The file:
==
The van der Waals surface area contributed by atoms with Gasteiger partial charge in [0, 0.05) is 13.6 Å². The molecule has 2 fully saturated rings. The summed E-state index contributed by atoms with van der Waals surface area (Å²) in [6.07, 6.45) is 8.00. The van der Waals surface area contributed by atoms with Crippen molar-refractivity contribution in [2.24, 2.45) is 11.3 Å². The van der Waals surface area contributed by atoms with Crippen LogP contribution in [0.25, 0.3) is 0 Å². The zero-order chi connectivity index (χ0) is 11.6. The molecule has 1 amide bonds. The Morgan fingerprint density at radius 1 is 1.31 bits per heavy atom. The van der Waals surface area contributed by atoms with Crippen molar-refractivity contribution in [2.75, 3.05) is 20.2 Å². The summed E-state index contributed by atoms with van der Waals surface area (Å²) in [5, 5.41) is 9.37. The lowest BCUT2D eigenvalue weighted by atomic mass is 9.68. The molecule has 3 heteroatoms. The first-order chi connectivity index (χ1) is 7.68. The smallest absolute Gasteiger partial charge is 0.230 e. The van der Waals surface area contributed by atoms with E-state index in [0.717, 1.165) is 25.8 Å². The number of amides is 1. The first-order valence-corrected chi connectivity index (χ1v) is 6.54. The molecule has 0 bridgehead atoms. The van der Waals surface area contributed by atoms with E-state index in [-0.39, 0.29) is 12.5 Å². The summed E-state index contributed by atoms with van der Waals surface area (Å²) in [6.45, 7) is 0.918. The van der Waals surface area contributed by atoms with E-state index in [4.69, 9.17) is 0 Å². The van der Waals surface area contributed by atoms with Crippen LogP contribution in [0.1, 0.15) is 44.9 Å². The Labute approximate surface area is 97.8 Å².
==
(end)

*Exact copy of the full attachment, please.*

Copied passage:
The van der Waals surface area contributed by atoms with Gasteiger partial charge in [0, 0.05) is 13.6 Å². The molecule has 2 fully saturated rings. The summed E-state index contributed by atoms with van der Waals surface area (Å²) in [6.07, 6.45) is 8.00. The van der Waals surface area contributed by atoms with Crippen molar-refractivity contribution in [2.24, 2.45) is 11.3 Å². The van der Waals surface area contributed by atoms with Crippen LogP contribution in [0.25, 0.3) is 0 Å². The zero-order chi connectivity index (χ0) is 11.6. The molecule has 1 amide bonds. The Morgan fingerprint density at radius 1 is 1.31 bits per heavy atom. The van der Waals surface area contributed by atoms with Crippen molar-refractivity contribution in [2.75, 3.05) is 20.2 Å². The summed E-state index contributed by atoms with van der Waals surface area (Å²) in [5, 5.41) is 9.37. The lowest BCUT2D eigenvalue weighted by atomic mass is 9.68. The molecule has 3 heteroatoms. The first-order chi connectivity index (χ1) is 7.68. The smallest absolute Gasteiger partial charge is 0.230 e. The van der Waals surface area contributed by atoms with E-state index in [0.717, 1.165) is 25.8 Å². The number of amides is 1. The first-order valence-corrected chi connectivity index (χ1v) is 6.54. The molecule has 0 bridgehead atoms. The van der Waals surface area contributed by atoms with E-state index in [-0.39, 0.29) is 12.5 Å². The summed E-state index contributed by atoms with van der Waals surface area (Å²) in [6.45, 7) is 0.918. The van der Waals surface area contributed by atoms with E-state index in [4.69, 9.17) is 0 Å². The van der Waals surface area contributed by atoms with Crippen LogP contribution in [0.1, 0.15) is 44.9 Å². The Labute approximate surface area is 97.8 Å².